French PM Warns Extremists Could Use Chemical, Biological Weapons

Europol chief says further attacks likely after Paris carnage; Authorities in Belgium launch six raids in the Brussels region linked to Paris suicide bomber Bilal Hadfi.

French Prime Minister Manuel Valls addresses French lawmakers during a debate on a measure that would extend a state of emergency declared by the French president until the end of February, at the National Assembly in Paris on November 19, 2015. Prime Minister Manuel Valls warned of the danger of an attack in France using "chemical or biological weapons", in a speech to lawmakers debating the extension of a state of emergency.
AFP

French Prime Minister Manuel Valls is warning that the associates of extremists who targeted France last week could use chemical and biological weapons, as he urged Parliament to extend a state of emergency.

Valls presented a bill extending the state of emergency declared after Friday's attacks for another three months to the lower house of Parliament on Thursday. It goes to the upper house Friday.

Valls said "terrorism hit France, not because of what it is doing in Iraq and Syria ... but for what it is."

He added, "we know that there could also be a risk of chemical or biological weapons."

The French military says it has destroyed 35 Islamic State targets in Syria since last week's attacks on Paris.

Military spokesman Col. Gilles Jaron said Thursday that French planes dropped about 60 bombs on six sites, and all the targets were Islamic State command centers or training sites.

He told reporters the strikes were aimed at weakening and disorganizing IS.

France, taking part in the U.S.-led coalition against Islamic State extremists in Syria and Iraq, sharply increased its airstrikes in Syria after Friday's attacks, which killed at least 129.

The Charles de Gaulle nuclear-powered aircraft carrier left Wednesday for the eastern Mediterranean, tripling France's airborne forces in the fight against Islamic State.

Europe is likely to face new Islamic State attacks after those in Paris on Friday, the head of Europol, the coordinating organization of EU countries' police forces, said on Thursday.

"It is reasonable to assume ... that further attacks are likely," Europol director Rob Wainwright told lawmakers in a hearing in the European Parliament in Brussels.

He compared Friday's events in Paris to those in Mumbai in 2008, when militants killed 166 people at different locations across the Indian city.

"The reality of what happened in Mumbai then has now arrived in Europe," Wainwright said.

"This is clearly therefore a more significant and threatening form of terrorism than the phenomenon of the lone actor," he added, referring to attacks over recent years by individuals or small groups inspired by Islamic State.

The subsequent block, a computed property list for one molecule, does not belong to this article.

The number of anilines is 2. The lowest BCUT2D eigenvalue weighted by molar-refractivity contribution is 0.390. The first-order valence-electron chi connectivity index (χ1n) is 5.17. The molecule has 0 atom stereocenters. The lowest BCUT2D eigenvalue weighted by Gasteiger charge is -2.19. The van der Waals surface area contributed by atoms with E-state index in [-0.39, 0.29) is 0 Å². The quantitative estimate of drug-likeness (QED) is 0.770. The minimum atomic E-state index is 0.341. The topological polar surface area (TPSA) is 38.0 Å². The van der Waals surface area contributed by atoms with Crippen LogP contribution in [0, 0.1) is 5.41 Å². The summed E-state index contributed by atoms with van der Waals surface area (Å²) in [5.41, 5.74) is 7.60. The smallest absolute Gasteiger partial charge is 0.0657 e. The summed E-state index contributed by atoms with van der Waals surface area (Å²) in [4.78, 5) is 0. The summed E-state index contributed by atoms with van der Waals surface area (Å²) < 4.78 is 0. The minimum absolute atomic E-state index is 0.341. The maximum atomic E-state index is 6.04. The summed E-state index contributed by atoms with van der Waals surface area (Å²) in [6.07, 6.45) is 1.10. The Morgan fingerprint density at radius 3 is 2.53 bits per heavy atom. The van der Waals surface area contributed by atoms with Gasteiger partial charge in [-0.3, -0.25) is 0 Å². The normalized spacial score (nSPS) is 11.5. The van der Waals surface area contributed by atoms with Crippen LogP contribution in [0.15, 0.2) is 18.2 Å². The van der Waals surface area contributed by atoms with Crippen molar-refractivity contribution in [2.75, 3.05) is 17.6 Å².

"It's also a clear statement of intent by ISIS (Islamic State) to export its brutal brand of terrorism to Europe to take it more onto the international stage."

Noting other attacks including last month's downing of a Russian airliner in Egypt, he added: "We are dealing with a very serious, well resourced, determined international terrorist organization that is now active on the streets of Europe. This represents the most serious terrorist threat faced in Europe for 10 years."

Six raids in Brussels

Meanwhile, authorities in Belgium have launched six raids in the Brussels region linked to Paris suicide bomber Bilal Hadfi.

An official in the Belgian federal prosecutor's office said that the raids were taking place in Molenbeek and other areas of Brussels.

The official spoke on condition of anonymity because the investigation is continuing.

Bilal Hadfi has been identified as one of three attackers at the Stade de France stadium. The raids are centering on "his entourage," the official said.

In Turkey, a government official says authorities have deported some among a group of eight Moroccan nationals who were detained at Istanbul's main airport, while others are still being investigated.

The men were detained on arrival at Ataturk Airport on Wednesday and interviewed by a team of profilers for possible links to Islamic State militants.

The official said in an email sent late Wednesday that authorities have not been able to confirm that the group was attempting to travel to Germany illegally by posing as refugees, as suggested by Turkish media.

The official, who cannot be named because of government rules, said Turkish profiling teams have questioned some 4,700 suspects in the past two years. Around 1,300 people were denied entry into Turkey, while more than 2,300 were deported.